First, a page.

No this is not a confession. You already know that I am less than perfect and I hope that you like me anyway. Yesterday my mother-in-law visited bearing a big bag of the most delicious apricots and white plums that you could imagine. Plump, deep orange, bursting with juice and flavour apricots and cool, green smooth plums dripping with juice. Neither the apricots nor the plums would be considered for sale in a shop. They were too ripe, too ugly, too mottled in texture. And yet the flavour…I barely restrained myself from gulping the lot. I had to put the fruit away before Blithe Boy over-indulged. The girls were more circumspect. Already they know that fruit should look good. They checked if it was okay to eat and had to be reassured as to the harmlessness of the blemishes. Dark brown flecks discoloured the surface, the result of inopportune rain.
Life is tough for farmers. Some of course are whingers, most are not. They struggle in the drought and in the rain. Hail is an ever-present threat. Rain can be too little or too much, too early or too late. The timing of frosts is a matter of success or failure. They balance on a knife-edge between surviving and going under. The fruit that I was lucky enough to eat came from a grower, a family friend, who couldn’t sell the fruit. There’s a limit to what they can bottle or turn into jam. Value-adding is less a mantra than the way that they can get something, anything, for produce rejected at the markets. Their livestock feast on vegetables and fruit fit for royalty by taste if not appearance.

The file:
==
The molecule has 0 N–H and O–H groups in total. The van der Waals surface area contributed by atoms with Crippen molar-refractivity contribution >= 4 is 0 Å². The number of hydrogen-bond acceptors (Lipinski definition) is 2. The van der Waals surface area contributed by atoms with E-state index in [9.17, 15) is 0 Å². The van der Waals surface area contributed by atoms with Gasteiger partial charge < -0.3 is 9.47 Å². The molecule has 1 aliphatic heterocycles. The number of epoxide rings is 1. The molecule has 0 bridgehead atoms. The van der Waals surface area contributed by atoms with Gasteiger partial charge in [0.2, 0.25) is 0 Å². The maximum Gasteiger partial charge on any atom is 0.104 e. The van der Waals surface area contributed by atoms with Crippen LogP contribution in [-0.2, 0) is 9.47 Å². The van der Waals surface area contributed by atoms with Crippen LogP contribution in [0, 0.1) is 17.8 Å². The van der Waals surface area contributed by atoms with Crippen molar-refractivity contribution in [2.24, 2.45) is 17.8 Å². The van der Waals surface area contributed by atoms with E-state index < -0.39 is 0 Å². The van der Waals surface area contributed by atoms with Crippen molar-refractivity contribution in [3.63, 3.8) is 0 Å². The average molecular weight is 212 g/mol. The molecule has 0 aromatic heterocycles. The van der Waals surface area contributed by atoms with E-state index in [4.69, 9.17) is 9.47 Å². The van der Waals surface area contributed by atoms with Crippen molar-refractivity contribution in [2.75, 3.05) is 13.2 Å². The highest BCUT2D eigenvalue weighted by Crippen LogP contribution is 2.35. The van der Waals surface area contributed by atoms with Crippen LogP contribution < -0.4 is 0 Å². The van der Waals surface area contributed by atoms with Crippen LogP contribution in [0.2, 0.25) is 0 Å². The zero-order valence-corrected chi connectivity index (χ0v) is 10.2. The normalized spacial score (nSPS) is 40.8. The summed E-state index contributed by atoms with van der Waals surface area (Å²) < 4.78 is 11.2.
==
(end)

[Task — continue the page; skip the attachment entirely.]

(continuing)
They’ve had contracts with the huge supermarkets, those ones selling hard green apricots for $12 a kilo, impossible multiples of what the orchardist is paid. Now instead of shipping produce to the Brisbane markets they give fruit to friends, drive to Toowoomba and sell produce, preserves and baked goods at the market. It’s enough to live on and they own the land. The children are handed the task of producing perfection for the mass market. The parents are thinking of ripping out the trees that are left as they can’t bear to see their years of hard work going to waste.
It all seems a horrible indictment of modernity. We think that looking good is more important than being good, that appearance trumps flavour, that people can’t learn that something wonderful lies under the surface. And yet, look at the stories. The ugly duckling has to turn into a swan before it is accepted, the servant becomes a princess, the toad a prince. Where are the stories where the ugly duckling becomes an ugly duck and survives because no-one is hunting him for his plumage? Or the servant stays a servant and the prince marries his cousin just like mum wants or the toad meets a lovely warty lady-toad and lives happily ever after? Or becomes a lonely curmudgeon toad living in the pond scum?
We dream of perfection rather than accepting the less than perfect. Maybe I should make that a resolution for 2009 – to enjoy less than perfection and hope that it is as satisfying as those apricots and plums.